China bans blood trade to tackle HIV

Legislation targets country?s growing AIDS crisis.

China may be on the brink of a serious HIV epidemic.

China has made it illegal to buy and sell blood, the state-run Xinhua news agency has reported. Amid fears that China faces a huge HIV epidemic, this is the country's first law targeting the disease. Discriminating against victims of infectious diseases has also been outlawed.

An estimated 840,000 Chinese are HIV positive. In some provinces, including Anhui, Henan and Shandong, the disease took off in the early 1990s when poor farmers began selling their blood plasma. Without clean needles the disease spread, and in some villages up to 60% of people are now infected.

The new law, passed on Saturday at the 11th session of the Standing Committee of the National People's Congress, builds on earlier regulations governing blood safety.

In the mid-1990s, the Chinese government established a system of centres to screen donated blood and its products for HIV. But the low cost and ready availability of unregulated rural samples kept demand high, and contaminated blood continued to slip through the net.

"The new law is recognition that the efforts and measures adopted in the past were not sufficient," says Joel Rehnstrom, China's country coordinator for the Joint United Nations Programme on HIV/AIDS (UNAIDS).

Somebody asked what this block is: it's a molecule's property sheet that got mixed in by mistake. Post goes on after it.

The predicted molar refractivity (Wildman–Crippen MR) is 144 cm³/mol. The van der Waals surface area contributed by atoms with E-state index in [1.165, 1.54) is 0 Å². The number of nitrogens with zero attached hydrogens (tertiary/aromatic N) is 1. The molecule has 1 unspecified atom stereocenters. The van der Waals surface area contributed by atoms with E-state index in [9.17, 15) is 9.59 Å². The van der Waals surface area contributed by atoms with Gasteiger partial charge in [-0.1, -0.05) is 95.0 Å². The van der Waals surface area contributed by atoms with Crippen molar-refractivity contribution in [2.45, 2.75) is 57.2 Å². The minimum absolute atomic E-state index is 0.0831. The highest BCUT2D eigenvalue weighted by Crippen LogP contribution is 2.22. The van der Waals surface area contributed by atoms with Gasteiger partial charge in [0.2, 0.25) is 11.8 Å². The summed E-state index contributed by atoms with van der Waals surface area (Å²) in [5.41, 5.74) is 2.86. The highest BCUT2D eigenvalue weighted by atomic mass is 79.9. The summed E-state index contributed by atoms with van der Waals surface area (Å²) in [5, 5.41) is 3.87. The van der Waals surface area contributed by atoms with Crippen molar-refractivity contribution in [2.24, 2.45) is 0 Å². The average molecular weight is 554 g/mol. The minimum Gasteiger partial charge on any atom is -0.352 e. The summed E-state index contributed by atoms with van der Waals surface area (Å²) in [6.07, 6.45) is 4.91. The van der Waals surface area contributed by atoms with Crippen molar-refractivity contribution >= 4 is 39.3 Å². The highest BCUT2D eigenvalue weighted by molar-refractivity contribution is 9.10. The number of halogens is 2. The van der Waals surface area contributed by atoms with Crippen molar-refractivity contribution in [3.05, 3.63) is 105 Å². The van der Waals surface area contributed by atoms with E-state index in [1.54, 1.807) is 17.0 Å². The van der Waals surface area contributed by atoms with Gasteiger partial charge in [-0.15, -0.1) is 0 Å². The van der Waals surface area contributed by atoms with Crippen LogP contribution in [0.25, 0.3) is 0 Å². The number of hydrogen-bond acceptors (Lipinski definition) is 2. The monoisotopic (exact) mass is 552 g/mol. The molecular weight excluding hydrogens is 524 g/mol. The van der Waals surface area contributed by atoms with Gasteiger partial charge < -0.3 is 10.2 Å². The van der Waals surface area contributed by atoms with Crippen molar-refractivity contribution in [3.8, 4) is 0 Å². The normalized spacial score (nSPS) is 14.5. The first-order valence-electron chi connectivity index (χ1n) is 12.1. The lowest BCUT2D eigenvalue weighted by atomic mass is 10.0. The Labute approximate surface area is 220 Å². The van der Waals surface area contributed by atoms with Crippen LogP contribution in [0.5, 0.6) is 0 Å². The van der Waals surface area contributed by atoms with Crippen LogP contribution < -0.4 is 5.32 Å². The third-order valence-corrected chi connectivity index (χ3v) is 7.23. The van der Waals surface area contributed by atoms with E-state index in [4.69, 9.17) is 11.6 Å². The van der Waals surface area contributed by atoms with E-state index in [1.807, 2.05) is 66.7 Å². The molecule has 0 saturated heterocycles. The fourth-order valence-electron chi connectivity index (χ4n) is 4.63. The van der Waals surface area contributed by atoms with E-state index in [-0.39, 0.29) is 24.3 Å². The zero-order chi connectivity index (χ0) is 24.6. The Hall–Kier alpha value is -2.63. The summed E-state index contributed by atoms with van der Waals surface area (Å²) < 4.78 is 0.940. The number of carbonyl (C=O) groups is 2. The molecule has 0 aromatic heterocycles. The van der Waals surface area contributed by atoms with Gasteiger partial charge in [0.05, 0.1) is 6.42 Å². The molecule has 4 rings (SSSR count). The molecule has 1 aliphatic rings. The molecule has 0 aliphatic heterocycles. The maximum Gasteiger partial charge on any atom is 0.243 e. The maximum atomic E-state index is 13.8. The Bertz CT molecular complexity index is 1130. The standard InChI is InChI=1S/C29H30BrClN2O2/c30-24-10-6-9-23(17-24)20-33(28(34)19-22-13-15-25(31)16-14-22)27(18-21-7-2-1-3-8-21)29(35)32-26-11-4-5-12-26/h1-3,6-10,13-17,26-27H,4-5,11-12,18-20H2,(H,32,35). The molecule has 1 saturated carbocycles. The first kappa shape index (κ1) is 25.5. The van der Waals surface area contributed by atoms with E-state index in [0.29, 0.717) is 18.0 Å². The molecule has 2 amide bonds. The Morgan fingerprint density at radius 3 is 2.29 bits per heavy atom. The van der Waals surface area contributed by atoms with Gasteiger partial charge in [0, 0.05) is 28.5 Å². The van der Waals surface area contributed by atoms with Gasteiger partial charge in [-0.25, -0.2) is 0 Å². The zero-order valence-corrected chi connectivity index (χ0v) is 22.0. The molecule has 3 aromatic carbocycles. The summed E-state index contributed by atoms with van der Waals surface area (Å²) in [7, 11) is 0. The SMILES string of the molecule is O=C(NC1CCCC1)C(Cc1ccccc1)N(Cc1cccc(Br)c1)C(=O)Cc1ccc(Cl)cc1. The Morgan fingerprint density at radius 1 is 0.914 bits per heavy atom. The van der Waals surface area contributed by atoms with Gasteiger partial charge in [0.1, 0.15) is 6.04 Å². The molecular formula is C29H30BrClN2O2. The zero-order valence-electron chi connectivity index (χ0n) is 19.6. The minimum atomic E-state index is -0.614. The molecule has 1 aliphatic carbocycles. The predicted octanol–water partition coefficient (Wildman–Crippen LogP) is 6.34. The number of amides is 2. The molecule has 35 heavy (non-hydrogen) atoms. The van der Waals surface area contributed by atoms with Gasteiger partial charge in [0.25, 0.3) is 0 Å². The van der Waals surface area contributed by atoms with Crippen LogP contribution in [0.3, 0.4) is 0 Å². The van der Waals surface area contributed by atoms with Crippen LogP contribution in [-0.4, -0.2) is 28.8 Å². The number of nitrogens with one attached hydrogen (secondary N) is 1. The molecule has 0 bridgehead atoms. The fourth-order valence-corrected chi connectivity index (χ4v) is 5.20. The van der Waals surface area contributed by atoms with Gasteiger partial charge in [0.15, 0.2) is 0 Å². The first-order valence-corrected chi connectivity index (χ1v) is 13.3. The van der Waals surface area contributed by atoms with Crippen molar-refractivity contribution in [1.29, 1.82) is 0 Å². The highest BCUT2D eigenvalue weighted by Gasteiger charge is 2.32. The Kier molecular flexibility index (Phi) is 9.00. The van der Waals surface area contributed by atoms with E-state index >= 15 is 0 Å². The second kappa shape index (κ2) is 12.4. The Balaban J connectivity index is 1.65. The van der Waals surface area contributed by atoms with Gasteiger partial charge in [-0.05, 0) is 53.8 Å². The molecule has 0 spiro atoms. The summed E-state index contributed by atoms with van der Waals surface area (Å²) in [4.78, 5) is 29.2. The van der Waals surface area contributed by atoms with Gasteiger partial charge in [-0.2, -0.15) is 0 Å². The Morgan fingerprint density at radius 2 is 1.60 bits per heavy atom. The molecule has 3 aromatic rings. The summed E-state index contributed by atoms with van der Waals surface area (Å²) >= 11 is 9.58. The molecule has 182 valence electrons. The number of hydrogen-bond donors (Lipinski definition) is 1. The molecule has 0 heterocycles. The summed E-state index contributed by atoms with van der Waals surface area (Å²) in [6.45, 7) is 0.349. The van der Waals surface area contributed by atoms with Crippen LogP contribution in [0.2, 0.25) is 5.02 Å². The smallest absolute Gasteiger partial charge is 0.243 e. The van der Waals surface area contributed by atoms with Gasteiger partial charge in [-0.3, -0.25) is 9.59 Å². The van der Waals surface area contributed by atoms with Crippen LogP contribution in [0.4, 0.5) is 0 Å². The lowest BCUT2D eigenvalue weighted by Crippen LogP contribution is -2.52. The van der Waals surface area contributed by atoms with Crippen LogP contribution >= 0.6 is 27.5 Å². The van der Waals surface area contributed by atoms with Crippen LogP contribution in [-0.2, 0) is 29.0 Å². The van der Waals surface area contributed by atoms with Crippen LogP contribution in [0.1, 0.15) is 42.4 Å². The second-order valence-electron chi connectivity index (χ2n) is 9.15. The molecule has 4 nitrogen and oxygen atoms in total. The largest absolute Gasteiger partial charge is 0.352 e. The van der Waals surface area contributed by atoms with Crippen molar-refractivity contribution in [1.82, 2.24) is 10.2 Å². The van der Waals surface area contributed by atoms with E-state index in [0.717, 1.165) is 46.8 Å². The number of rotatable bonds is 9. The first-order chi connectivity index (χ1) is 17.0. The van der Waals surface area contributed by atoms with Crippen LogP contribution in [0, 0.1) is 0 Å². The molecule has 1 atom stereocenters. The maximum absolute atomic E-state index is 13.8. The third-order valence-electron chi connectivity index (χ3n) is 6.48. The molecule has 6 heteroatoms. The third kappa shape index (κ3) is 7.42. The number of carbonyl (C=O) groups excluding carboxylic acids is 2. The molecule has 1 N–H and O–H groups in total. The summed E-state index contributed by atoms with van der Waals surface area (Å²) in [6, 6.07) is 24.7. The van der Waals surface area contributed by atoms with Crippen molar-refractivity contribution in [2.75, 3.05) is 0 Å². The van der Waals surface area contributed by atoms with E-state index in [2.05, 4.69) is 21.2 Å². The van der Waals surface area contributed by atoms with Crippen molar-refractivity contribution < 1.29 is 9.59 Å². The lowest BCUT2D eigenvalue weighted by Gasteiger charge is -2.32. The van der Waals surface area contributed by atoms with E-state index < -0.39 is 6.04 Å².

On the brink

HIV can be spread by contaminated blood supplies. Credit: © Getty

As well as blood, the sex industry and intravenous drug use are increasingly spreading HIV. An estimated 10 million people will carry the virus by 2010 unless effective action is taken, says UNAIDS.

With this in mind, a second regulation, the Law on the Prevention and Control of Infectious Diseases, has also been revised. The new law requires the government to guarantee funds for preventing infectious disease.

Another new law, also passed on Saturday, outlaws discrimination against people with, or suspected of having, an infectious disease.

"Discrimination is probably the biggest obstacle in tackling HIV," says Rehnstrom. People with the virus are commonly ostracized at work, and may find it difficult to get medical treatment. The new law gives them legal protection.


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Pilcher, H. China bans blood trade to tackle HIV. Nature (2004).

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